Present address: Daniel H. Doctor, U.S. Geological Survey, Reston, Virginia, 20192, U.S.A.
Sources and transport of algae and nutrients in a Californian river in a semi-arid climate
Article first published online: 8 AUG 2007
Volume 52, Issue 12, pages 2476–2493, December 2007
How to Cite
OHTE, N., DAHLGREN, R. A., SILVA, S. R., KENDALL, C., KRATZER, C. R. and DOCTOR, D. H. (2007), Sources and transport of algae and nutrients in a Californian river in a semi-arid climate. Freshwater Biology, 52: 2476–2493. doi: 10.1111/j.1365-2427.2007.01849.x
- Issue published online: 8 AUG 2007
- Article first published online: 8 AUG 2007
- (Manuscript accepted 13 June 2007)
- algal load;
- hydrological condition;
- nutrient load;
- San Joaquin River
1. To elucidate factors contributing to dissolved oxygen (DO) depletion in the Stockton Deep Water Ship Channel in the lower San Joaquin River, spatial and temporal changes in algae and nutrient concentrations were investigated in relation to flow regime under the semiarid climate conditions.
2. Chlorophyll-a (chl-a) concentration and loads indicated that most algal biomass was generated by in-stream growth in the main stem of the river. The addition of algae from tributaries and drains was small (c.15% of total chl-a load), even though high concentrations of chl-a were measured in some source waters.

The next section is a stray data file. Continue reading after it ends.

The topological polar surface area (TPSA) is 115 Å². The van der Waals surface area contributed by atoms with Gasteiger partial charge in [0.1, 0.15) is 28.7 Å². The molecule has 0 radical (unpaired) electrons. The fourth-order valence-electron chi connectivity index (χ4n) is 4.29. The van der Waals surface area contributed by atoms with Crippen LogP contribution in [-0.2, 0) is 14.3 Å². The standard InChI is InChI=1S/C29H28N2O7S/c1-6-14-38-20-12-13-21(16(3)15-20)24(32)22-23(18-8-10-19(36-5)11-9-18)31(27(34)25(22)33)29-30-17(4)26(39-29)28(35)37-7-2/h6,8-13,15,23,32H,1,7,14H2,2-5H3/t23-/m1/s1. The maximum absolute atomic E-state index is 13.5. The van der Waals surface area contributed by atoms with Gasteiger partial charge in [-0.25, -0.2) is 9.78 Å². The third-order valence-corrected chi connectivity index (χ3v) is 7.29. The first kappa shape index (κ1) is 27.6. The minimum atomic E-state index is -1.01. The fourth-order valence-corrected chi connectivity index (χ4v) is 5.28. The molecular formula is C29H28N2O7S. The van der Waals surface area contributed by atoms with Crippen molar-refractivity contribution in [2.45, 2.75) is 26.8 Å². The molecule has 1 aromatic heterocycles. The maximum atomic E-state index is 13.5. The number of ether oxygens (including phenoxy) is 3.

3. Nitrate and soluble-reactive phosphorus (SRP) were available in excess as a nutrient source for algae. Although nitrate and SRP from upstream tributaries contributed (16.9% of total nitrate load and 10.8% of total SRP load), nutrients derived from agriculture and other sources in the middle and lower river reaches were mostly responsible (20.2% for nitrate and 48.0% for SRP) for maintaining high nitrate and SRP concentrations in the main stem.
4. A reduction in nutrient discharge would attenuate the algal blooms that accelerate DO depletion in the Stockton Deep Water Ship Channel. The N : P ratio, in the main stem suggests that SRP reduction would be a more viable option for algae reduction than nitrogen reduction.
5. Very high algal growth rates in the main stem suggest that reducing the algal seed source in upstream areas would also be an effective strategy.